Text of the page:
I’ll devote a later post to the waterfalls of the Lauterbrunnen Valley, specifically Staubbach Falls and Trummelbach Falls. But I will note here that light conditions are best in late morning when the falls are hit by full sun. Shortly after noon, the spray of the falls catches great backlight, which is also fun to work with.
Where should you stay in the Berner Oberland?
It’s a question that seems to plague a lot of people based on TripAdvisor’s forums. We spent all six nights in Wengen and would highly recommend it (pros: within striking distance of the trails beneath the Eiger-Mönch-Jungfrau, easy access to the Lauterbrunnen Valley, first ride up on the Männlichen gondola). Although, next time, we will consider staying in Mürren. For one, this is where Mürren is situated (dead center, below image).
Two, it appears to have the best hiking access in the area, with several trails cruising amongst the meadows below the Schilthorn, and the quickest access to this area’s closest thing to a wilderness area, Hinteres Lauterbrunnental, an UNESCO Natural Heritage Site that is tucked into the back of the valley, and home to several massive waterfalls. Furthermore, from Mürren’s cliff-hanging perch, you could probably throw an Aerobie across the narrow valley into the west face of the Jungfrau. The mountains are as in-your-face as any place I’ve been.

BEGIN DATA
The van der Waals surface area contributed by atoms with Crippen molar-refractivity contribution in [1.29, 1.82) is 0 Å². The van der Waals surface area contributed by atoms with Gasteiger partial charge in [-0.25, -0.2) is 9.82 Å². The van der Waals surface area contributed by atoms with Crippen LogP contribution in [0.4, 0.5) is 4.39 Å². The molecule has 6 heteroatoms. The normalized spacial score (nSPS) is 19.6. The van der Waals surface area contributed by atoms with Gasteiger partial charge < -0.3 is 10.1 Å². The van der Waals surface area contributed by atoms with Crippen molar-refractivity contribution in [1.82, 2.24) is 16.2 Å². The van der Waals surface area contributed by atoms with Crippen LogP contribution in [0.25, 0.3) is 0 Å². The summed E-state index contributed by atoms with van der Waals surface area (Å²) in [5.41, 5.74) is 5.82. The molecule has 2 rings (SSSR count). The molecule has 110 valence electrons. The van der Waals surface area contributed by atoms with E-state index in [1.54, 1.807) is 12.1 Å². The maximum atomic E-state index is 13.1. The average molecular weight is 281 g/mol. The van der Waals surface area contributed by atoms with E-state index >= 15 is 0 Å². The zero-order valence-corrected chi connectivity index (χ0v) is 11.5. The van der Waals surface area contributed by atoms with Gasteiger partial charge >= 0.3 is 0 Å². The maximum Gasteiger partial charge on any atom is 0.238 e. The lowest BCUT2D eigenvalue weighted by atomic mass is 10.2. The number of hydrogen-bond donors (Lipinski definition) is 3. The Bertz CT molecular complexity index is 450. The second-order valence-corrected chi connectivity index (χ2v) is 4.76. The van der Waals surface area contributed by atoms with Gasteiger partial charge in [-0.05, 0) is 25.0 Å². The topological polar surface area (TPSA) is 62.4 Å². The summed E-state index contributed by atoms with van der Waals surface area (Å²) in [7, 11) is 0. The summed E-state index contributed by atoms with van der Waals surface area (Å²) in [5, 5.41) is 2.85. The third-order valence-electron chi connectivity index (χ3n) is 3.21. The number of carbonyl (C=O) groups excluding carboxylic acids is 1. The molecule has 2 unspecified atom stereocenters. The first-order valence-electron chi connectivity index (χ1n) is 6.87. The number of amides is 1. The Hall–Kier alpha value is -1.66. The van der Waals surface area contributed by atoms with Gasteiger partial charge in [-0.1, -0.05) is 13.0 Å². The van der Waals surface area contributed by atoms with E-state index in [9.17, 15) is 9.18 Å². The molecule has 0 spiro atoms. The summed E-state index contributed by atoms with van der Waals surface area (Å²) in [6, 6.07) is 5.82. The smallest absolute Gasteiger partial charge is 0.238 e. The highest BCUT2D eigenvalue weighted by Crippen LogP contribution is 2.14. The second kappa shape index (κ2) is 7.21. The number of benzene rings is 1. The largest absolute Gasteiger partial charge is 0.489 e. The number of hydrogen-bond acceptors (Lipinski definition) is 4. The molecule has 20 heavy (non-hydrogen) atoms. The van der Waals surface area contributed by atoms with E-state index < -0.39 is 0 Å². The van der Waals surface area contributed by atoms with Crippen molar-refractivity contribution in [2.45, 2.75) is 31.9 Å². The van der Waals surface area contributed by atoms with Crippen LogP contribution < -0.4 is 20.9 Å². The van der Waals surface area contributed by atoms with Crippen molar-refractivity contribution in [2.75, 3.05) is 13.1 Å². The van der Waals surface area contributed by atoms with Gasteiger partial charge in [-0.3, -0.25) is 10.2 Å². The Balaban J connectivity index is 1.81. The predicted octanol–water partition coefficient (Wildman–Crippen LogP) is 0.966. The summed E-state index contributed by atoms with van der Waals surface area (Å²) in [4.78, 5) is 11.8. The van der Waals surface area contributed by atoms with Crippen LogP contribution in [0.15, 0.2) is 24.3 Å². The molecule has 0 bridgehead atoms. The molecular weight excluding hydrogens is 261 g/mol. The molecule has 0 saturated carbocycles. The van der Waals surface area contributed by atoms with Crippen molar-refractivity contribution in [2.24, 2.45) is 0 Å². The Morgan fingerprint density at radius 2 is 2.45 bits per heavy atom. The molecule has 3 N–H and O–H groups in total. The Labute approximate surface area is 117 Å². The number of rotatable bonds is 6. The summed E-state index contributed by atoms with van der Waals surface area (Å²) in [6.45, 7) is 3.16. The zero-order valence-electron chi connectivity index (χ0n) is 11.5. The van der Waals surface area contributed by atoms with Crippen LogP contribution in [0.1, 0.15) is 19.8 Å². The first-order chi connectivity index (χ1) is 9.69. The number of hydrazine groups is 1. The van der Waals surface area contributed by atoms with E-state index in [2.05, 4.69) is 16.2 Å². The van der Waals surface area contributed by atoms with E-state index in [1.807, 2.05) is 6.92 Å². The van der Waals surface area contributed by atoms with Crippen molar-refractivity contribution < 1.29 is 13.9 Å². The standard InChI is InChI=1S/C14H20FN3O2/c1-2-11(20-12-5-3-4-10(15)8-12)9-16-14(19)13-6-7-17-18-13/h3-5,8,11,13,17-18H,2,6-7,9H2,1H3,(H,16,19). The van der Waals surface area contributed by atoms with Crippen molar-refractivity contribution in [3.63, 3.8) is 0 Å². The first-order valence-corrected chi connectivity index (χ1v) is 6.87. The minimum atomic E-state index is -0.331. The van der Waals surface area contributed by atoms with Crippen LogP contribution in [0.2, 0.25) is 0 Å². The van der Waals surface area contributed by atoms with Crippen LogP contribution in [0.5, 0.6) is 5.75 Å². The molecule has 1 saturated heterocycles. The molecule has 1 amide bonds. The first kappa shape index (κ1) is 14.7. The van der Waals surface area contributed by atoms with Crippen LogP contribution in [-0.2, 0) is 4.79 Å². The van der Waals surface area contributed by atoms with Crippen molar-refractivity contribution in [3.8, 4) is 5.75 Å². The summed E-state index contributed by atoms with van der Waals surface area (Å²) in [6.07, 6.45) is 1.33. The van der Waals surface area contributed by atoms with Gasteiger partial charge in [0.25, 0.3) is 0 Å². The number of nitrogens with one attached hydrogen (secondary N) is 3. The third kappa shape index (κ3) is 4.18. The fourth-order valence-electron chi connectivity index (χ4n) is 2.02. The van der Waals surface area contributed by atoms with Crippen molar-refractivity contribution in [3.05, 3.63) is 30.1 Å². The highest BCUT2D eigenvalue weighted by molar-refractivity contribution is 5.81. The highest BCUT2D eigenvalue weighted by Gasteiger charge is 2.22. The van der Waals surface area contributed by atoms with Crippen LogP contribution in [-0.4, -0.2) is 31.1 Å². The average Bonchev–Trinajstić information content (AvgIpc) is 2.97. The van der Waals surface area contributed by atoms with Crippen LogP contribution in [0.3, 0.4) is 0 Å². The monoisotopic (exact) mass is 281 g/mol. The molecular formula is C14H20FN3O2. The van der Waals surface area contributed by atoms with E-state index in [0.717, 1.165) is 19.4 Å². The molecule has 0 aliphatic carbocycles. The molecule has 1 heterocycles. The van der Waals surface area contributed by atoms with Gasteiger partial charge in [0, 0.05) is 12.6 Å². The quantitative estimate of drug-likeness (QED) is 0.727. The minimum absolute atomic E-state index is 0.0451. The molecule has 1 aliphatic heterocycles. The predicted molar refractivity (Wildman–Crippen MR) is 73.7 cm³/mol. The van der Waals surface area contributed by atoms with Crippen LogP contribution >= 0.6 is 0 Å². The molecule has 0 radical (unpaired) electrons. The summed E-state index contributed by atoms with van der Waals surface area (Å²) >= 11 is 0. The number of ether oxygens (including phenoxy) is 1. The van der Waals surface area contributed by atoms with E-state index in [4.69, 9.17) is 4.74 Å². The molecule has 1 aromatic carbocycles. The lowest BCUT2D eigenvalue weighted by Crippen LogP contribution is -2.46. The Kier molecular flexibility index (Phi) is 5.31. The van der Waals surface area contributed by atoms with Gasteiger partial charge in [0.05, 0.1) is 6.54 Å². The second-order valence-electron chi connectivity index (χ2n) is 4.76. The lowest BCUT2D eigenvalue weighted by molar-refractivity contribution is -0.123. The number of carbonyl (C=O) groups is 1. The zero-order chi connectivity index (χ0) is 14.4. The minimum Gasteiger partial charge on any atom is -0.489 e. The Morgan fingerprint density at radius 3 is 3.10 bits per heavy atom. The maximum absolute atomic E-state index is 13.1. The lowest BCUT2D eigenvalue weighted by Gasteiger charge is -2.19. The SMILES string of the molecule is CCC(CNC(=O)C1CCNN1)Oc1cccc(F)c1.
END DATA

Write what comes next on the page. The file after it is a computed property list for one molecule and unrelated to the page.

I also found it’s streets and architecture more photogenic than Wengen, Grindelwald or Lauterbrunnen. There is a sector in the middle of town that is filled with older wooden structures typical of life in this valley before tourism. Like much of the Alps, these communities used to be quite poor as they were extremely isolated and depended upon the land and its unreliable climate for subsistence. The old sector of Mürren is a compelling reminder that tourism can completely alter a community’s economy forever.
Photographing the Swiss Life…
Quaint could be the most overused word in travel and tourism. I’d say its second behind charming.
They are so overused by writers that they have come to mean nothing, because any place that is desirable in some sense has been labeled so at some point.
But these two words do exist, and truthfully, travelers are irresistibly drawn to places that are simple, old-fashioned and pleasing to the eye. The rural Swiss aesthetic — particularly in the Berner Oberland — seems obsessed with capitalizing on it.
I’d be lying if I said “I didn’t fall for it.” I’m a sucker for the idyllic life probably because I’m not cut out for it. The back-breaking work… The changing weather… The smell of cows… The low wages …
But to see a wall of perfectly stacked firewood under the eaves of a rustic farmhouse? That’s camera fodder!
These images were taken at Alpiglen, a destination along the Grindelwald–Wengen railway that is situated below the Eiger’s North Face. The train station is literally surrounded by cows, and the trail to the Eiger passes through a working farm. In fact, any area with “alp” in the name indicates an area where farmers take their cows for the summer to feed on pastures and fatten up for the winter. Wengernalp, Grütschalp, Bussalp — this is where you’ll find your traditional Swiss cows and burly men of daunting constitution yodeling “Ricola” into the wind.
They move slow, they have massive bells hanging from their neck, and they have a rather vacant look in their eye. The cows that is.